No national search; “local knowledge” a key attribute
By Mark Reaman
In a spirit of compromise, members of the Crested Butte Town Council will look for a consultant to help them do some initial analysis both internally and externally in their search for a new town manager. While making it clear that they will not be utilizing an expensive head-hunting firm to conduct a national search, the council on Monday asked staff to initiate a Request for Proposals (RFP) from firms that can help them focus on a “hybrid” search for a permanent town manager.
The council wants some assistance in defining what the group expects from a candidate in terms of local knowledge and personal attributes that mesh with an administrator profile. “This key aspect will help drive what the council is looking for, it will help the candidates decide if they are a fit and should apply, and it will help in the evaluation of candidates and final selection of the new town manager,” wrote Crested Butte finance director and human resources director Lois Rozman in a memo to the council.
Rozman also noted that the city of Gunnison is conducting a more wide-open nationwide search for a town manager that is expected to cost about $25,000 and take six months.
The Crested Butte council basically agreed it wants a consulting firm to help articulate the council’s manager profile desires along with defining goals and objectives for the position, then help solicit resumes and analyze the first wave of interest and perhaps assist with the first interview.
The RFP will be advertised this week and the deadline for submissions will be May 6. The council would then select a consultant around May 20.
“I still have a big problem hiring a search firm,” said councilman Jim Schmidt. “But I’m in the minority so I won’t belabor the point.”
“I think we have heard loud and clear from the constituents that they want a candidate with strong local knowledge,” said mayor Glenn Michel. “No one is looking for a major national search.”
“I agree with Jim and there is another issue to think about,” said councilperson Erika Vohman.
“Home prices in the valley are insane. I would think many candidates would want to buy a home and not just live in the town-owned home. So keep in mind how hard it is to buy a house here unless we pay an extraordinary amount,” Vohman said.
“I like the idea of using the hybrid process,” said councilmember Roland Mason. “We can give the consultant parameters. A consultant can take the time needed to help get out the requests for the resumes and analyze those initial resumes. They can help us out a lot in the initial steps.”
“The council needs to line out what the term ‘local’ means,” said Michel. “They can help us ferret that out, too.”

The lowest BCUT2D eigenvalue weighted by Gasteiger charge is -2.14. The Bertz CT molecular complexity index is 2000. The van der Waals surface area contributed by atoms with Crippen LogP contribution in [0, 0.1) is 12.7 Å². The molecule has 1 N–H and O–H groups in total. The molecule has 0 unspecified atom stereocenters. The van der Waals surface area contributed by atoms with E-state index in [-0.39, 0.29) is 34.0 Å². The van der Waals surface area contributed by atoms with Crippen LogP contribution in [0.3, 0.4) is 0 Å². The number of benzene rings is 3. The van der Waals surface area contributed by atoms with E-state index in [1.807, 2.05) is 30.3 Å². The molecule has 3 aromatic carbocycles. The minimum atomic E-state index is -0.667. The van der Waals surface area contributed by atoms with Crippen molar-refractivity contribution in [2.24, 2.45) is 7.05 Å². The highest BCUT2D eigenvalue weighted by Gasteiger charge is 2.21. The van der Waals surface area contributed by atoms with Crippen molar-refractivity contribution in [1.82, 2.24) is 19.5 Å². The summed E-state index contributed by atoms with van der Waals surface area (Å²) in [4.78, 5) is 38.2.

“The hard part is understanding what kind of person works,” said interim town manager Bill Crank. “It is hard to put into words.”
Schmidt said he had spent some time trying to put into words what constituted a “local” to him. He distributed his points to the council and said essentially it was sort of like the comment from Supreme Court justice Potter Stewart about obscenity: “I can’t define it but I know it when I see it,” he said.
“That’s good when you see it but how do we all see it?” asked Michel. “We need to have all of us get out ahead of this. No one is supporting a national search for town manager but perhaps experience in a western mountain ski town is the focus.”
“You can probably call anyone living in Western Colorado a local,” added councilperson Laura Mitchell. “There is a value in spending some money for some professional assistance.”
“That’s why we need some help working this out,” said Michel.
“Definitely,” said Crank. “You can have the consultant help you articulate the type of person you are all looking for.”
“I think a consultant can help us narrow down and articulate what want between us,” added councilman Paul Merck. “I feel like we’re spinning a little bit. How do we create a process to make this happen?”
“I agree we can streamline the whole search process if we can be clear about what we’re looking for,” said Michel.
“I think we’ll know it when we see it,” reiterated Schmidt.
“I disagree,” countered Michel. “I think we need to better organize the definition of what this group wants, not just one of us.”
“It’s not the way I wanted to proceed but I can go with Plan B and a consultant to help us,” said Vohman.
The council voted 6-0 to head down the path of a hybrid search using some professional help in the early stages. Councilperson Chris Ladoulis was not at the meeting.
“I will give the council some descriptions of the job profiles I’ve read,” said Crank. “I don’t think I could have qualified under any of them. But I think you all know what you want. What I want is something realistic and down to earth.”
The RFPs for a search consultant will be advertised starting this week.